City of San Diego Recognized for Effective Modern Governance

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Downtown San Diego at night. Photo by Tony Webster via Wikimedia Commons

The city of San Diego was honored with a first-of-its-kind national certification for using data to drive effective results for residents Thursday.

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Bloomberg Philanthropies’ What Works Cities Initiative recognized the city for its use of innovative public outreach tools including resident satisfaction surveys, the “Get It Done” mobile app and a progressive open data policy. The award, which encourages cities across the country to emulate awardees in their approach to using data and evidence to enhance government effectiveness, will be presented to Mayor Kevin L. Faulconer Thursday during the U.S. Conference of Mayors in Washington, D.C.

“San Diego is leading the way in making government digital, accessible and transparent by using data-driven programs to improve public services,” Mayor Faulconer said. “The city of San Diego has been working hard to become more effective in sharing and using city data, and this certification from ‘What Works Cities’ helps validate our efforts.”

San Diego was among 117 cities nationwide with populations of 30,000 or more to compete for certification. San Diego was one of only nine cities to be awarded this honor for excellence in data-driven governance.

The city has embraced the use of data to inform decision-making across multiple departments and programs. Currently, the city conducts biennial resident satisfaction surveys to better understand strong customer services and identify areas for improvement. While respondents to the most recent survey held a mostly positive perception of the city, giving high marks as a place to live and work, they also expressed less satisfaction about city streets and infrastructure.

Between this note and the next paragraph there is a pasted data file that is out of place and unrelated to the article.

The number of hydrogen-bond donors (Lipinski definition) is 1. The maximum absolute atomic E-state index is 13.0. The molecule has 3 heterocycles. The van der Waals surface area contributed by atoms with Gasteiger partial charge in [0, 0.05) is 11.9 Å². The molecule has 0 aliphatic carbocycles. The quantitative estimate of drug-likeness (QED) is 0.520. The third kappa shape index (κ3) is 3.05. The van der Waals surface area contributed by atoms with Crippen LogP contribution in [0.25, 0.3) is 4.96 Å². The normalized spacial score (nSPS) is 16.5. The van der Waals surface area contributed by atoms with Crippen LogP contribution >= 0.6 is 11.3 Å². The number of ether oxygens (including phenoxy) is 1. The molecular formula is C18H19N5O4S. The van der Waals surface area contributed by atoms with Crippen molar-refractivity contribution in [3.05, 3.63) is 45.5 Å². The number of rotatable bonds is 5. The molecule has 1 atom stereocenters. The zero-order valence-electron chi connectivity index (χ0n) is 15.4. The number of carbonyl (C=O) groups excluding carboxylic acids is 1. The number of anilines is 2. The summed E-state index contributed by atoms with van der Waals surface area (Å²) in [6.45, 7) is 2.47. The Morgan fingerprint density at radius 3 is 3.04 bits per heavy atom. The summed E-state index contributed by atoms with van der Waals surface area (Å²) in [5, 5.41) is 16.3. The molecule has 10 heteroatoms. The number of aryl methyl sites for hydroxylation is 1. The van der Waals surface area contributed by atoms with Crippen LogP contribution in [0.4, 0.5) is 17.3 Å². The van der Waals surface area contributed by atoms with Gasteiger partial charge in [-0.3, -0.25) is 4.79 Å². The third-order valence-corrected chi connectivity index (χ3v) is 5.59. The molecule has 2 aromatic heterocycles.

In recognition of these concerns, Mayor Faulconer set a goal of repairing 1,000 miles of streets (nearly one-third of the city’s streets) by 2020. The city is on track to meet this goal ahead of schedule, with more than 700 miles already repaired. The city also developed an online tool letting community members track up-to-date street condition and repair efforts (http://streets.sandiego.gov).

The city’s “Get It Done” app is another data-based innovation to facilitate effective resource allocation. With more than 34,000 downloads on the Apple and Android app stores to date, “Get It Done” lets the public report issues and send accompanying photos directly to the city.

Since the launch of “Get It Done,” the city has used the app to address complaints and provide responses once the work has been completed. For example, in an effort to address graffiti, city workers utilize Smart tablets to locate the complaint and upload a work summary with an “after” photo. As a result, customer satisfaction scores for graffiti have increased by nearly 40 percent.

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This year, the city will offer additional services on “Get It Done” by expanding functionality across 10 city departments.

The city of San Diego is also pioneering automation in the use of open data to increase transparency and efficiency for its customers. San Diego’s Open Data Policy mandates that all high value public datasets in the city’s inventory be released by 2020. Forty-four datasets were released with the launch of the Open Data Portal (https://data.sandiego.gov) in 2016, and 30 more datasets were added in 2017 when city staff recoded the portal to maximize speed and efficiency.

Today, the city’s online open data inventory holds 155 datasets, letting customers and city staff to avoid otherwise cumbersome searches by locating the city information they need within minutes.

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